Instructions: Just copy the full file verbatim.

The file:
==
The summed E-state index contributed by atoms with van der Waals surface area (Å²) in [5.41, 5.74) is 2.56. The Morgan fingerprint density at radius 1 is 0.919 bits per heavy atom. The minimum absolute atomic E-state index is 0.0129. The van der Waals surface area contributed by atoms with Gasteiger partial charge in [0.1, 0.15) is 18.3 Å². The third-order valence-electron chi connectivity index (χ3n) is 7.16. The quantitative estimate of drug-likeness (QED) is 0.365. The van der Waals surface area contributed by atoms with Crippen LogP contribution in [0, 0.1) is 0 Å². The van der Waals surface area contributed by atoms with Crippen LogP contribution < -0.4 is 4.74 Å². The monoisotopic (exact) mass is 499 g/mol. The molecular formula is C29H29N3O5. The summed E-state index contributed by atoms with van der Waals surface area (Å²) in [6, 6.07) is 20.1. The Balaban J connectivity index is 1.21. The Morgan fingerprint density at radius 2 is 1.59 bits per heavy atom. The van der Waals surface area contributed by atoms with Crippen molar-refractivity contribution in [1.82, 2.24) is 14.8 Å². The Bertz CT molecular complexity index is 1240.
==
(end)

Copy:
The summed E-state index contributed by atoms with van der Waals surface area (Å²) in [5.41, 5.74) is 2.56. The Morgan fingerprint density at radius 1 is 0.919 bits per heavy atom. The minimum absolute atomic E-state index is 0.0129. The van der Waals surface area contributed by atoms with Gasteiger partial charge in [0.1, 0.15) is 18.3 Å². The third-order valence-electron chi connectivity index (χ3n) is 7.16. The quantitative estimate of drug-likeness (QED) is 0.365. The van der Waals surface area contributed by atoms with Crippen LogP contribution in [0, 0.1) is 0 Å². The van der Waals surface area contributed by atoms with Crippen LogP contribution < -0.4 is 4.74 Å². The monoisotopic (exact) mass is 499 g/mol. The molecular formula is C29H29N3O5. The summed E-state index contributed by atoms with van der Waals surface area (Å²) in [6, 6.07) is 20.1. The Balaban J connectivity index is 1.21. The Morgan fingerprint density at radius 2 is 1.59 bits per heavy atom. The van der Waals surface area contributed by atoms with Crippen molar-refractivity contribution in [1.82, 2.24) is 14.8 Å². The Bertz CT molecular complexity index is 1240.